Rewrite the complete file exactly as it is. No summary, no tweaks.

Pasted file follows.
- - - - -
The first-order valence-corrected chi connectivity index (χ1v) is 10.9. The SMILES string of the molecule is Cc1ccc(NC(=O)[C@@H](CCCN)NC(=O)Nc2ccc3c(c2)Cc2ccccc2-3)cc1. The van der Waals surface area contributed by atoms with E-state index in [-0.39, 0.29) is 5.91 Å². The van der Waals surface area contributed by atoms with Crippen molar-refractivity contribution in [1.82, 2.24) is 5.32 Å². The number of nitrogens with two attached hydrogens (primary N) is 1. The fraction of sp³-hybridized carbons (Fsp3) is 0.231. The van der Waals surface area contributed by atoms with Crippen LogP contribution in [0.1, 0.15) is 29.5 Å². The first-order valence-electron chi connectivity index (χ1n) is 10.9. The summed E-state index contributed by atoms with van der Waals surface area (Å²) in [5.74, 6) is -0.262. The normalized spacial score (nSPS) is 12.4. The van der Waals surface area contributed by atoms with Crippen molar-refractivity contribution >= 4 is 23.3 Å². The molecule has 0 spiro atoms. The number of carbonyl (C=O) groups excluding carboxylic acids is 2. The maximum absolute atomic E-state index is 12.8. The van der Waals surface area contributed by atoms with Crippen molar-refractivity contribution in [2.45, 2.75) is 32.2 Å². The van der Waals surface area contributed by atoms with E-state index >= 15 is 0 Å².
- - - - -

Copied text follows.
The first-order valence-corrected chi connectivity index (χ1v) is 10.9. The SMILES string of the molecule is Cc1ccc(NC(=O)[C@@H](CCCN)NC(=O)Nc2ccc3c(c2)Cc2ccccc2-3)cc1. The van der Waals surface area contributed by atoms with E-state index in [-0.39, 0.29) is 5.91 Å². The van der Waals surface area contributed by atoms with Crippen molar-refractivity contribution in [1.82, 2.24) is 5.32 Å². The number of nitrogens with two attached hydrogens (primary N) is 1. The fraction of sp³-hybridized carbons (Fsp3) is 0.231. The van der Waals surface area contributed by atoms with Crippen LogP contribution in [0.1, 0.15) is 29.5 Å². The first-order valence-electron chi connectivity index (χ1n) is 10.9. The summed E-state index contributed by atoms with van der Waals surface area (Å²) in [5.74, 6) is -0.262. The normalized spacial score (nSPS) is 12.4. The van der Waals surface area contributed by atoms with Crippen molar-refractivity contribution >= 4 is 23.3 Å². The molecule has 0 spiro atoms. The number of carbonyl (C=O) groups excluding carboxylic acids is 2. The maximum absolute atomic E-state index is 12.8. The van der Waals surface area contributed by atoms with Crippen molar-refractivity contribution in [2.45, 2.75) is 32.2 Å². The van der Waals surface area contributed by atoms with E-state index >= 15 is 0 Å².